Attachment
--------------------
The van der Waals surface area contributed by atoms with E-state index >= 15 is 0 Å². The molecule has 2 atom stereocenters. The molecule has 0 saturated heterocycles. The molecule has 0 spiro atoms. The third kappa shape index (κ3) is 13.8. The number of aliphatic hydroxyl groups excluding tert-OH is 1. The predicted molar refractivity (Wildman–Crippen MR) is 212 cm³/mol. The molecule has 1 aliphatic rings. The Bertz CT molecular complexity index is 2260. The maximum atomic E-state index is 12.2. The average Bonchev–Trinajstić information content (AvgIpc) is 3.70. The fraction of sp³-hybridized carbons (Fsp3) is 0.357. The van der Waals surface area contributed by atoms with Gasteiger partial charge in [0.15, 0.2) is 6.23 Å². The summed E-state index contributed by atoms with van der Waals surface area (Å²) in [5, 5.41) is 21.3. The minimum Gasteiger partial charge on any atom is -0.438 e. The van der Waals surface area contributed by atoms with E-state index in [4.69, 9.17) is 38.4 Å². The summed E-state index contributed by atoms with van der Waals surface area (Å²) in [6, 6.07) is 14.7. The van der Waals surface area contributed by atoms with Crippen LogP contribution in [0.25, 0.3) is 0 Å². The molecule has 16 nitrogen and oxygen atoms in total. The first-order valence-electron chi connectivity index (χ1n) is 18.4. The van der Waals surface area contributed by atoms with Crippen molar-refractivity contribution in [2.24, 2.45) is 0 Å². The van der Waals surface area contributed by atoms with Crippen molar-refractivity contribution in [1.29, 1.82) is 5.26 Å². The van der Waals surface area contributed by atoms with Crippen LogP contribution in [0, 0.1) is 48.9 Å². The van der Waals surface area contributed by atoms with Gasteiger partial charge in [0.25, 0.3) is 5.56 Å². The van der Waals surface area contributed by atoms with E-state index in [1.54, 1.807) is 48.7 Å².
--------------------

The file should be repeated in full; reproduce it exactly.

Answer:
The van der Waals surface area contributed by atoms with E-state index >= 15 is 0 Å². The molecule has 2 atom stereocenters. The molecule has 0 saturated heterocycles. The molecule has 0 spiro atoms. The third kappa shape index (κ3) is 13.8. The number of aliphatic hydroxyl groups excluding tert-OH is 1. The predicted molar refractivity (Wildman–Crippen MR) is 212 cm³/mol. The molecule has 1 aliphatic rings. The Bertz CT molecular complexity index is 2260. The maximum atomic E-state index is 12.2. The average Bonchev–Trinajstić information content (AvgIpc) is 3.70. The fraction of sp³-hybridized carbons (Fsp3) is 0.357. The van der Waals surface area contributed by atoms with Gasteiger partial charge in [0.15, 0.2) is 6.23 Å². The summed E-state index contributed by atoms with van der Waals surface area (Å²) in [5, 5.41) is 21.3. The minimum Gasteiger partial charge on any atom is -0.438 e. The van der Waals surface area contributed by atoms with E-state index in [4.69, 9.17) is 38.4 Å². The summed E-state index contributed by atoms with van der Waals surface area (Å²) in [6, 6.07) is 14.7. The van der Waals surface area contributed by atoms with Crippen LogP contribution in [0.25, 0.3) is 0 Å². The molecule has 16 nitrogen and oxygen atoms in total. The first-order valence-electron chi connectivity index (χ1n) is 18.4. The van der Waals surface area contributed by atoms with Crippen molar-refractivity contribution in [2.24, 2.45) is 0 Å². The van der Waals surface area contributed by atoms with Crippen molar-refractivity contribution in [1.29, 1.82) is 5.26 Å². The van der Waals surface area contributed by atoms with Crippen LogP contribution in [0, 0.1) is 48.9 Å². The van der Waals surface area contributed by atoms with Gasteiger partial charge in [0.25, 0.3) is 5.56 Å². The van der Waals surface area contributed by atoms with E-state index in [1.54, 1.807) is 48.7 Å².